(F) Work associates as friends. Here one of the important hypotheses of urban theory is in question. As the primary community and neighborhood decline, friendship was expected to be more closely related to work organization. However, studies by Axelrod, Bell, and Greer all indicate that work associates are a minor proportion of the individual’s primary relations when he is away from the job. Only in the upper socio-economic levels (where friendship is frequently instrumental for economic ends) is there a change. Work relations are usually insulated from free primary-group participation of the urban-dweller.

(G) Mass entertainment. Cultural participation in organized entertainment is relatively unimportant for urban adults. Most of the Los Angeles samples attended fewer than three events a month. One-third attended no event, one-third one or two, and a few attended as many as ten or more. Most attendance was at movies, but the real importance of the mass entertainment media was in the home—television and radio are extremely important, but it is in the context of family participation.

In summary, the urbanite’s individual "path" through social structure crosses these six areas of possible involvement and participation. According to one theory of urban society, his involvement should be increasingly intense with respect to formal organizations, work associates as his friends, and mass entertainment; it should be correspondingly weak with respect to kin, neighbors, the local community, and primary groups other than these. The studies cited indicate no such clear-cut development. Instead, the individual’s involvement in formal organizations and work-based friendship is weak; the mass media are most important in a family context; participation with kin and friendship circles is powerful, and with neighbors and the local community’s groups it varies immensely by area.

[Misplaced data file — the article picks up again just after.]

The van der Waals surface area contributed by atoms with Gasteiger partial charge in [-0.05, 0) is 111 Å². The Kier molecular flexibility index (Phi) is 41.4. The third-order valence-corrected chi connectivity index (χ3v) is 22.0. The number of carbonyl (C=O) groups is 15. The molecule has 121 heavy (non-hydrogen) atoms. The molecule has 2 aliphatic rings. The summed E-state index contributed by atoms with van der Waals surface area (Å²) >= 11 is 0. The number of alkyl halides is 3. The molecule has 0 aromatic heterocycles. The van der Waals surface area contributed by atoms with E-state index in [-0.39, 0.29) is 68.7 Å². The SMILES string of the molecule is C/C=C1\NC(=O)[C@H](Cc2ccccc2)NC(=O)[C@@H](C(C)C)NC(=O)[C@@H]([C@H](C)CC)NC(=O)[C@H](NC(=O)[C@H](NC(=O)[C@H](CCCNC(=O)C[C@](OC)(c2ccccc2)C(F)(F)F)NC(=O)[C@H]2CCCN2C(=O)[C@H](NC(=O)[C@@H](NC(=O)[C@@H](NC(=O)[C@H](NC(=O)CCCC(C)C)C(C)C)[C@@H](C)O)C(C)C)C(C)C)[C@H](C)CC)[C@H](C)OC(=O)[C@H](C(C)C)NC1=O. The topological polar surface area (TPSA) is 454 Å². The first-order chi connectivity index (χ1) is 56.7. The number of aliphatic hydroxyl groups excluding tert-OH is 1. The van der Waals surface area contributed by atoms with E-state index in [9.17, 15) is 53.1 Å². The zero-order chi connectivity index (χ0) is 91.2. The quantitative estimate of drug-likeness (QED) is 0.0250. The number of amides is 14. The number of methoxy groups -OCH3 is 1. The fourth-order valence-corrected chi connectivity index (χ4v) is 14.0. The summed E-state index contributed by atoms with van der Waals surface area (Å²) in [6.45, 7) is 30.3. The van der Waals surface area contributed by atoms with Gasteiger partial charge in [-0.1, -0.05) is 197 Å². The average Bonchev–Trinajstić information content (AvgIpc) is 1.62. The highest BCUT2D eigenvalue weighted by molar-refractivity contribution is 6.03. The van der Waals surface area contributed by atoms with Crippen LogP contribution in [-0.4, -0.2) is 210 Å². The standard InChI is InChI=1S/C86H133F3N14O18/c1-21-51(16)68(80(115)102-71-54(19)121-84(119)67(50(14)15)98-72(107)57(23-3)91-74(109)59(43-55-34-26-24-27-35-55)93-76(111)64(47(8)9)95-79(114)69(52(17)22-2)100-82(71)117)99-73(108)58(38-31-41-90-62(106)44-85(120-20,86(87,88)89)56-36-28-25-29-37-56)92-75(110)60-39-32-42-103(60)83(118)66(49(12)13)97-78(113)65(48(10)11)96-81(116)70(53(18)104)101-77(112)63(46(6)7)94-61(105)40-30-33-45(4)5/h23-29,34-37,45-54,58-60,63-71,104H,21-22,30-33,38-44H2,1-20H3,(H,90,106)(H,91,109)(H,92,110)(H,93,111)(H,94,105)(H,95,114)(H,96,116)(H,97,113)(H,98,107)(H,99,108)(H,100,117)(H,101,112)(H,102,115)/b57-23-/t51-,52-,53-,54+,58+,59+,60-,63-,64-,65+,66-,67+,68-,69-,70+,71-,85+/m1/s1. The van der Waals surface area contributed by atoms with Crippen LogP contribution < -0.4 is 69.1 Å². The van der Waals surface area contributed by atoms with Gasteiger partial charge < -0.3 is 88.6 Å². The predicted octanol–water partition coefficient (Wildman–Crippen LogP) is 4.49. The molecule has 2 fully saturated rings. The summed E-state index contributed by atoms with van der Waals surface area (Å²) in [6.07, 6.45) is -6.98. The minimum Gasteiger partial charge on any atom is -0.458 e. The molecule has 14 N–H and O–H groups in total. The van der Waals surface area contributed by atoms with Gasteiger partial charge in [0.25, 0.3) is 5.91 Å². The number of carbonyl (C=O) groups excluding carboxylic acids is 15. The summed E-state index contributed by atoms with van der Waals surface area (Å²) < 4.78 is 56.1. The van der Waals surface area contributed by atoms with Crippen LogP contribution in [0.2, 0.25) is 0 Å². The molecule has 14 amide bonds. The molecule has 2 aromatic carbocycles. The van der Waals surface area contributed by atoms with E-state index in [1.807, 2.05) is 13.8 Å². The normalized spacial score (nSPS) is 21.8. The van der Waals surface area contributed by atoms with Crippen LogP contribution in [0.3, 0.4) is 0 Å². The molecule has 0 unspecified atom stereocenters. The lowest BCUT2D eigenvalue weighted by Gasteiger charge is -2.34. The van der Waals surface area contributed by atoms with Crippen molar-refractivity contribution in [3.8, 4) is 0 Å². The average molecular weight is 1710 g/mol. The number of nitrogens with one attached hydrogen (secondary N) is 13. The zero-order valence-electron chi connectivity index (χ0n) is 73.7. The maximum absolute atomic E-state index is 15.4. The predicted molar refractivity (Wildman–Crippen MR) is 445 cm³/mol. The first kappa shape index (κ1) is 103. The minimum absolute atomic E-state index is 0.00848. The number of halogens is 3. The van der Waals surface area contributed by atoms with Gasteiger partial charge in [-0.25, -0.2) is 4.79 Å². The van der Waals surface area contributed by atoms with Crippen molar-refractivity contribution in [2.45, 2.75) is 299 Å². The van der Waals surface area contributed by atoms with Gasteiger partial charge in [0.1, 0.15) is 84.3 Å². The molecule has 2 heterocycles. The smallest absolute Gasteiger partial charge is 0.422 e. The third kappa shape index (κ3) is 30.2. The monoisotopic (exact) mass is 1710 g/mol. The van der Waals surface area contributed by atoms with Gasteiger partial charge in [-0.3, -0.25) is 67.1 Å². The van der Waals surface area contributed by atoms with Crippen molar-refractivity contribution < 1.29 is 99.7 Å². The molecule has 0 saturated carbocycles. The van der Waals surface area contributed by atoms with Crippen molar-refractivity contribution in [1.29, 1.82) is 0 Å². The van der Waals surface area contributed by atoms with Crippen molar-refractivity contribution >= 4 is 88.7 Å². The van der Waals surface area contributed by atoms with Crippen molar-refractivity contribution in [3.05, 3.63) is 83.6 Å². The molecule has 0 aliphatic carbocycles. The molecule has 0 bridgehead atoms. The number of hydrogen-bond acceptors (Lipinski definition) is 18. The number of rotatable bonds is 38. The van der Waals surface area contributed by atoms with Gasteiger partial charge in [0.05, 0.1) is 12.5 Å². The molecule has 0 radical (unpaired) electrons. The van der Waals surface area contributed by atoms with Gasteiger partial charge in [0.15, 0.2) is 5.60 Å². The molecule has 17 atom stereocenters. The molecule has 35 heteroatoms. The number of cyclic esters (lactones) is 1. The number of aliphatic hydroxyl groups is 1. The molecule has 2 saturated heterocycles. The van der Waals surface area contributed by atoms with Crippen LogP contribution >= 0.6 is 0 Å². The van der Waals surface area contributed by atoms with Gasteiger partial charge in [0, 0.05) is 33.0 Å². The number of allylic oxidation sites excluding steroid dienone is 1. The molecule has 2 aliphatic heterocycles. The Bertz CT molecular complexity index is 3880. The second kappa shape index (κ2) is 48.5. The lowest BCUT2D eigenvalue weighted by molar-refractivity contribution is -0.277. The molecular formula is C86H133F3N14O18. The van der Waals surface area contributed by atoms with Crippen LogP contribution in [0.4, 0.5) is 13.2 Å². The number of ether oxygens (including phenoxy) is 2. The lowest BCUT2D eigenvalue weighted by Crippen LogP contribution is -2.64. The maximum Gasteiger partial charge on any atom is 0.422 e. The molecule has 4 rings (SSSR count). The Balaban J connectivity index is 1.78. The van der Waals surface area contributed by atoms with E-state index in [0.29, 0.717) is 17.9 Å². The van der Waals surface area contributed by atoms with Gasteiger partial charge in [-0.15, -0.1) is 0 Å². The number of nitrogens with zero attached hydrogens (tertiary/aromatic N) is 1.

The picture that emerges is of a society in which the conjugal family is extremely powerful among all types of population. This small, primary group structure is the basic area of involvement; at the other pole is work, a massive absorber of time, but an activity which is rarely related to the family through "outside" friendship with on-the-job associates. Instead, the family-friendship group is relatively free-floating, within the world of large scale secondary associations. The family is usually identified, although weakly, with the local community; it "neighbors," but strictly "within bounds." By and large, the conjugal family group keeps itself to itself; outside is the world—formal organizations, work, and the communities.

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A Typology of Urban Populations. Such findings as these are important in two respects: first, in their sharp departures from what would be considered the conventional picture of metropolitan life; and, second, in their consistency. The agreement between the various American studies … leads us to suspect that such participation patterns are a result of powerful trends in modern Western society. In explaining the average, and variations from it, it is useful to base a description upon social trends.

The Shevky-Bell typology of urban subpopulations is one such method of describing and accounting for the varieties of urban areas. Based upon Colin Clark’s studies of economic history, and on analysis of the long-term changes in the nature of production, the organization of work, and the composition of the total society, the typology posits three dimensions along which urban subpopulations vary. These are: social rank (economic and occupational status), segregation (the proportion of segregated ethnic populations in a community), and urbanization. The latter refers to variations in life-styles; it ranges from the family-centered, home-centered life at the low-urbanization pole to an opposite pole where one finds many single individuals and couples without children. In this kind of subarea, among the highly urbanized populations, many women work outside the home, most people live in multiple dwelling units, and the market is of great importance as a center of cultural life.